Built by Christ (Mt. 16:16-18), established on the first Pentecost following the death, burial and resurrection of Christ (Acts 2), and directly related to local churches of Christ present in the first century (Rom. 16:16), the Liberty Church of Christ continues a 2,000-year biblical tradition. We believe in the authority and inspiration of the scriptures (II Tim. 3:16-17, II Pet. 1:19-20) and approach the scriptures in conventional, conservative ways. Our conclusions about the Godhead, the divinity of Christ, the work of the Holy Spirit, the work and worship of the church, and the undenominational uniqueness of the church grow out of our careful ways.
We believe "that a person is justified by works and not by faith alone" (Jas. 2:24). Hearing (Rom. 10:17) "a message by which you will be saved" (Acts 11:14), faith (Heb. 11:6), repentance (Acts 2:38), confession (Rom. 10:10), baptism (I Pet. 3:21) and walking "in newness of life" (Rom. 6:4) are essential steps to salvation. Not a "paint by the numbers" approach to salvation, this plan involves obedience "from the heart to the standard of teaching" (Rom. 6:17). Imperfect people, we also believe that "if we confess our sins, he is faithful and just to forgive our sins" (I Jn. 1:9). Discounting on-going forgiveness of sins is discounting the far-reaching effect of the Cross for the faithful and prayerful (Acts 8:22). "In him we have redemption through his blood...according to the riches of his grace" (Eph. 1:7).
Our worship follows the New Testament pattern. "On the first day of the week" (Acts 20:7) we assemble (Heb. 10:24-25) to "eat this bread and drink the cup (to) proclaim the Lord's death until he comes" (I Cor. 11:26), offer prayers (I Cor. 14:15), and seek "upbuilding and encouragement and consolation" in the Word (I Cor. 14:3). We also sing (Eph. 5:19, Col. 3:16) believing that a capella praise is a requirement and not just an option. Also as a biblical requirement, our congregation and our worship is lead by our men (I Tim. 2:8).
We grieve the doctrinal tensions troubling our brotherhood and, because of those tensions, must include a few words about who we are not. We reject the extreme of legislating according to tradition and angry disputing, and also the extreme of too close an affinity with denominational ways and too little attention to doctrine. We prayerfully seek to travel the narrow gate and hard way that leads to eternal life (Mt. 7:14) while avoiding additions to or deletions from God's word (Rev. 22:18-19).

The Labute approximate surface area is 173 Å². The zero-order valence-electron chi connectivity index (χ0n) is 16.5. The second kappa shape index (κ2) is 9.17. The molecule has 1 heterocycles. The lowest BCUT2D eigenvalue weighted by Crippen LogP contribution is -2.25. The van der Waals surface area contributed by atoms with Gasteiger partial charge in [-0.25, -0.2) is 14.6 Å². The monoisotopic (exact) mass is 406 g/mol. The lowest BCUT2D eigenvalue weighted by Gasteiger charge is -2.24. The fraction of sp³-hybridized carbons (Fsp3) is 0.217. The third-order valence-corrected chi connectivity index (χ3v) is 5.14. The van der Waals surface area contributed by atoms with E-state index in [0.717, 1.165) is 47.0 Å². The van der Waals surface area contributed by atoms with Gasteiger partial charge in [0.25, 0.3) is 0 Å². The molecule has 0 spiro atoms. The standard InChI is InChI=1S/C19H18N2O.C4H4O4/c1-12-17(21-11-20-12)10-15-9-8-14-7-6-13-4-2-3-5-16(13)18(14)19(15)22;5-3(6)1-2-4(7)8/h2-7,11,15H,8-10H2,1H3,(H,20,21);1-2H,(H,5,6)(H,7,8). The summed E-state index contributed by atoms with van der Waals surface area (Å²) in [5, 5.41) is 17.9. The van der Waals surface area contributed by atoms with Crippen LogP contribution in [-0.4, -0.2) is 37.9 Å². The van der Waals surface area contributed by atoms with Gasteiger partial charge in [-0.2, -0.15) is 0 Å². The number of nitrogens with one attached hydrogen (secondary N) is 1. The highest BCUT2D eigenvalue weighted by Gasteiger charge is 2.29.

New Testament Christians first met in Liberty in 1932 at Liberty High School. Growth continued until our first building was built on the corner of Webster and Fannin streets in 1938. A second, larger building was built in 1959 at the corner of Cos and Fannin streets. Our current building, the congregation's third, was completed in 1984 and expanded in 2003.
Several well-known ministers helped establish the character of the Liberty Church of Christ. Men like Jim Dobbs, Tom Warren and James LeFan left their indelible marks of love for truth and love for the lost. Our current minister is Don Prather, assisted and encouraged by his wife Janie.
We now have 160-175 regularly attending members. Capable leadership has marked our history, and we are led by five elders and six deacons. In addition to our local evangelistic efforts, we support international evangelistic efforts in Romania and Nepal. As part of our ministry of benevolence, we operate the local Food bank and support orphans homes like Medina Children's Home. Our annual activities include summer "church camp," Vacation Bible School, a Free Fall festival for the community, Homecoming, and the "Nepal Summit."
Established under Mexican law in 1831, Liberty, Texas is proud of its heritage as Villa de la Santísima Trinidad de la Libertad on the banks of the Trinity River. Occupied by American settlers as early as 1818, Liberty is the state's third oldest town. Heroes of Texas history like William B. Travis and Sam Houston walked our streets, and patriots of the Texas Revolution raised volunteers here who helped Texas gain independence.
In 1837, Liberty became the county seat of Liberty County. Growth resulted from location on a navigable river with easy access to Galveston and to the interior of East Texas, making Liberty a key transshipment point for immigrants and trade. Growth continued with "King Cotton" and with the growth of East Texas' timber and petroleum industries. Still drawing from the enterprises that contributed to Liberty's early importance and its role as a county seat, Liberty, population 8,397, is located within commuting distance of the major industries in Houston, Baytown and Beaumont, Texas. Many workers prefer our small town atmosphere and choose Liberty as their home. Recognizing our unique cultural history, Liberty is also home to the Sam Houston Regional Library and Research Center and the Geraldine D. Humphreys Cultural Center.